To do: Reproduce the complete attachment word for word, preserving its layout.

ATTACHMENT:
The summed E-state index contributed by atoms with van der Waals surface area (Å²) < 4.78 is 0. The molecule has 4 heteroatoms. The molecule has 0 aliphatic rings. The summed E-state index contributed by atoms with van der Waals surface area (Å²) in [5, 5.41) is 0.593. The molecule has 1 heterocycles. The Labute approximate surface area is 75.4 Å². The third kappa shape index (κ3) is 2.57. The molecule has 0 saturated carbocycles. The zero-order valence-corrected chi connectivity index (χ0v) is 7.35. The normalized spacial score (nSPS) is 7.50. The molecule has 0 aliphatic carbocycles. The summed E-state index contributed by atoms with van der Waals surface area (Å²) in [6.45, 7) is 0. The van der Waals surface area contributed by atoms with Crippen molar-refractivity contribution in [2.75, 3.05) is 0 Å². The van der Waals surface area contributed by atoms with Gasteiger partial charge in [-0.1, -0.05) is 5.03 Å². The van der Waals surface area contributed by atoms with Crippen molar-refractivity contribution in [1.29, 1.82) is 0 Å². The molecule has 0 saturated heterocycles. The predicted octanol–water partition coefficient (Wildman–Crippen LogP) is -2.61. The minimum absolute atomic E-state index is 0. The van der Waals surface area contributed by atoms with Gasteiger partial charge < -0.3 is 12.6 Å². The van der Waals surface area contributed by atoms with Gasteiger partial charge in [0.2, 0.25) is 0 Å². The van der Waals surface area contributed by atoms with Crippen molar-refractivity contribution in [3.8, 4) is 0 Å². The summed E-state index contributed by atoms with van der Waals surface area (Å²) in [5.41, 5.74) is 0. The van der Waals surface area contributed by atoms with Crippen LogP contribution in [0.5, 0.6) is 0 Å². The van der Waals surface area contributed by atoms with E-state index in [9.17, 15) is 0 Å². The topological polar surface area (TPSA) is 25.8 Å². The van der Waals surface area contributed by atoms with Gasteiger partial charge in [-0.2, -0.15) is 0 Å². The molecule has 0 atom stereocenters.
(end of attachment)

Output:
The summed E-state index contributed by atoms with van der Waals surface area (Å²) < 4.78 is 0. The molecule has 4 heteroatoms. The molecule has 0 aliphatic rings. The summed E-state index contributed by atoms with van der Waals surface area (Å²) in [5, 5.41) is 0.593. The molecule has 1 heterocycles. The Labute approximate surface area is 75.4 Å². The third kappa shape index (κ3) is 2.57. The molecule has 0 saturated carbocycles. The zero-order valence-corrected chi connectivity index (χ0v) is 7.35. The normalized spacial score (nSPS) is 7.50. The molecule has 0 aliphatic carbocycles. The summed E-state index contributed by atoms with van der Waals surface area (Å²) in [6.45, 7) is 0. The van der Waals surface area contributed by atoms with Crippen molar-refractivity contribution in [2.75, 3.05) is 0 Å². The van der Waals surface area contributed by atoms with Gasteiger partial charge in [-0.1, -0.05) is 5.03 Å². The van der Waals surface area contributed by atoms with Crippen molar-refractivity contribution in [1.29, 1.82) is 0 Å². The molecule has 0 saturated heterocycles. The predicted octanol–water partition coefficient (Wildman–Crippen LogP) is -2.61. The minimum absolute atomic E-state index is 0. The van der Waals surface area contributed by atoms with Gasteiger partial charge < -0.3 is 12.6 Å². The van der Waals surface area contributed by atoms with Gasteiger partial charge in [0.2, 0.25) is 0 Å². The van der Waals surface area contributed by atoms with Crippen molar-refractivity contribution in [3.8, 4) is 0 Å². The summed E-state index contributed by atoms with van der Waals surface area (Å²) in [5.41, 5.74) is 0. The van der Waals surface area contributed by atoms with Crippen LogP contribution in [0.5, 0.6) is 0 Å². The van der Waals surface area contributed by atoms with E-state index in [9.17, 15) is 0 Å². The topological polar surface area (TPSA) is 25.8 Å². The van der Waals surface area contributed by atoms with Gasteiger partial charge in [-0.2, -0.15) is 0 Å². The molecule has 0 atom stereocenters.